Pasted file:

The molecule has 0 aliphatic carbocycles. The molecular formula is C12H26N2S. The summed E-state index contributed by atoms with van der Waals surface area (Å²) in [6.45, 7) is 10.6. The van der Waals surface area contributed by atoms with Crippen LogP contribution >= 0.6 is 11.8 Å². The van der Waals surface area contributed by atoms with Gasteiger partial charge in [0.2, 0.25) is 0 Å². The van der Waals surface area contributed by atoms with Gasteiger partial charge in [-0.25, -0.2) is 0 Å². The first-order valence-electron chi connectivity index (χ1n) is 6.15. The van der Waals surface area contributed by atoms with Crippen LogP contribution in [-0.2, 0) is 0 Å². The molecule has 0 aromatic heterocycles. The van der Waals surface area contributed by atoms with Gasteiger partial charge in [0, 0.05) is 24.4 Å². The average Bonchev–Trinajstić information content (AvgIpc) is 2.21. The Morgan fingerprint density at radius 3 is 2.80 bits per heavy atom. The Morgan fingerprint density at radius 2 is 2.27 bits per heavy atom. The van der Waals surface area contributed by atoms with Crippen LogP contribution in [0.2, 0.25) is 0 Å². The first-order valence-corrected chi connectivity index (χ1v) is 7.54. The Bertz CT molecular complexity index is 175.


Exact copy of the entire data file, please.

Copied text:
The molecule has 0 aliphatic carbocycles. The molecular formula is C12H26N2S. The summed E-state index contributed by atoms with van der Waals surface area (Å²) in [6.45, 7) is 10.6. The van der Waals surface area contributed by atoms with Crippen LogP contribution >= 0.6 is 11.8 Å². The van der Waals surface area contributed by atoms with Gasteiger partial charge in [0.2, 0.25) is 0 Å². The van der Waals surface area contributed by atoms with Gasteiger partial charge in [-0.25, -0.2) is 0 Å². The first-order valence-electron chi connectivity index (χ1n) is 6.15. The van der Waals surface area contributed by atoms with Crippen LogP contribution in [-0.2, 0) is 0 Å². The molecule has 0 aromatic heterocycles. The van der Waals surface area contributed by atoms with Gasteiger partial charge in [0, 0.05) is 24.4 Å². The average Bonchev–Trinajstić information content (AvgIpc) is 2.21. The Morgan fingerprint density at radius 3 is 2.80 bits per heavy atom. The Morgan fingerprint density at radius 2 is 2.27 bits per heavy atom. The van der Waals surface area contributed by atoms with Crippen LogP contribution in [0.2, 0.25) is 0 Å². The first-order valence-corrected chi connectivity index (χ1v) is 7.54. The Bertz CT molecular complexity index is 175.